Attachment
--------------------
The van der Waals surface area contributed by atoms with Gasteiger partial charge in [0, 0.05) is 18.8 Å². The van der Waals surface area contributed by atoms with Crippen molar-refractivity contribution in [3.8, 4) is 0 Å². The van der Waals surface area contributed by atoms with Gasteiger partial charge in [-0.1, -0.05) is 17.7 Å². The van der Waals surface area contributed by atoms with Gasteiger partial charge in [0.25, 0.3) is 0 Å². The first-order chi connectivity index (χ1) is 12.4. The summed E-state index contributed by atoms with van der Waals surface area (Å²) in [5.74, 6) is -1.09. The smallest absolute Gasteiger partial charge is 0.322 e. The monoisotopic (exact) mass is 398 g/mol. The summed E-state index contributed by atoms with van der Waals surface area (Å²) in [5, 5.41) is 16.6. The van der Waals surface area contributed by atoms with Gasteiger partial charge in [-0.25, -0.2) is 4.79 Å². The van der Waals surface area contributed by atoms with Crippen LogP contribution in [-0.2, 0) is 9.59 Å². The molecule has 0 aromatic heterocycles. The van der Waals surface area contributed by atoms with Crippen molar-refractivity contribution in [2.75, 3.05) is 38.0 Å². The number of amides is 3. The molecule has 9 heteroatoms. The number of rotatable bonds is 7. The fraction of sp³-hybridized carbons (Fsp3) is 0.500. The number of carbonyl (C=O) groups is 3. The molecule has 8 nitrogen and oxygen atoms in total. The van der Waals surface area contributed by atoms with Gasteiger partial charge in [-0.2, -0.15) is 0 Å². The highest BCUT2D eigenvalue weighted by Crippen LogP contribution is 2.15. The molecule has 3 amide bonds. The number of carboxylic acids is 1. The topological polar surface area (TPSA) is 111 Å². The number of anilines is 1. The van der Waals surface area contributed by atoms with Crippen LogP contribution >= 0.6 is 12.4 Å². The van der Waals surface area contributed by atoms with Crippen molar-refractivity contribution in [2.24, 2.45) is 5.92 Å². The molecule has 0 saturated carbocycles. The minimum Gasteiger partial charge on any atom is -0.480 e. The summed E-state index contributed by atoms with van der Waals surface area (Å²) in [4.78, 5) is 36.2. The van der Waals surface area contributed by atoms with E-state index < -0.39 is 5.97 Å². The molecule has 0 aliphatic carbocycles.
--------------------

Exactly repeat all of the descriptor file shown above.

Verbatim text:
The van der Waals surface area contributed by atoms with Gasteiger partial charge in [0, 0.05) is 18.8 Å². The van der Waals surface area contributed by atoms with Crippen molar-refractivity contribution in [3.8, 4) is 0 Å². The van der Waals surface area contributed by atoms with Gasteiger partial charge in [-0.1, -0.05) is 17.7 Å². The van der Waals surface area contributed by atoms with Gasteiger partial charge in [0.25, 0.3) is 0 Å². The first-order chi connectivity index (χ1) is 12.4. The summed E-state index contributed by atoms with van der Waals surface area (Å²) in [5.74, 6) is -1.09. The smallest absolute Gasteiger partial charge is 0.322 e. The monoisotopic (exact) mass is 398 g/mol. The summed E-state index contributed by atoms with van der Waals surface area (Å²) in [5, 5.41) is 16.6. The van der Waals surface area contributed by atoms with Gasteiger partial charge in [-0.25, -0.2) is 4.79 Å². The van der Waals surface area contributed by atoms with Crippen LogP contribution in [-0.2, 0) is 9.59 Å². The molecule has 0 aromatic heterocycles. The van der Waals surface area contributed by atoms with Crippen molar-refractivity contribution in [2.75, 3.05) is 38.0 Å². The number of amides is 3. The molecule has 9 heteroatoms. The number of rotatable bonds is 7. The fraction of sp³-hybridized carbons (Fsp3) is 0.500. The number of carbonyl (C=O) groups is 3. The molecule has 8 nitrogen and oxygen atoms in total. The van der Waals surface area contributed by atoms with Gasteiger partial charge in [-0.2, -0.15) is 0 Å². The highest BCUT2D eigenvalue weighted by Crippen LogP contribution is 2.15. The molecule has 3 amide bonds. The number of carboxylic acids is 1. The topological polar surface area (TPSA) is 111 Å². The number of anilines is 1. The van der Waals surface area contributed by atoms with Crippen LogP contribution >= 0.6 is 12.4 Å². The van der Waals surface area contributed by atoms with Crippen molar-refractivity contribution in [2.24, 2.45) is 5.92 Å². The molecule has 0 saturated carbocycles. The minimum Gasteiger partial charge on any atom is -0.480 e. The summed E-state index contributed by atoms with van der Waals surface area (Å²) in [4.78, 5) is 36.2. The van der Waals surface area contributed by atoms with E-state index < -0.39 is 5.97 Å². The molecule has 0 aliphatic carbocycles.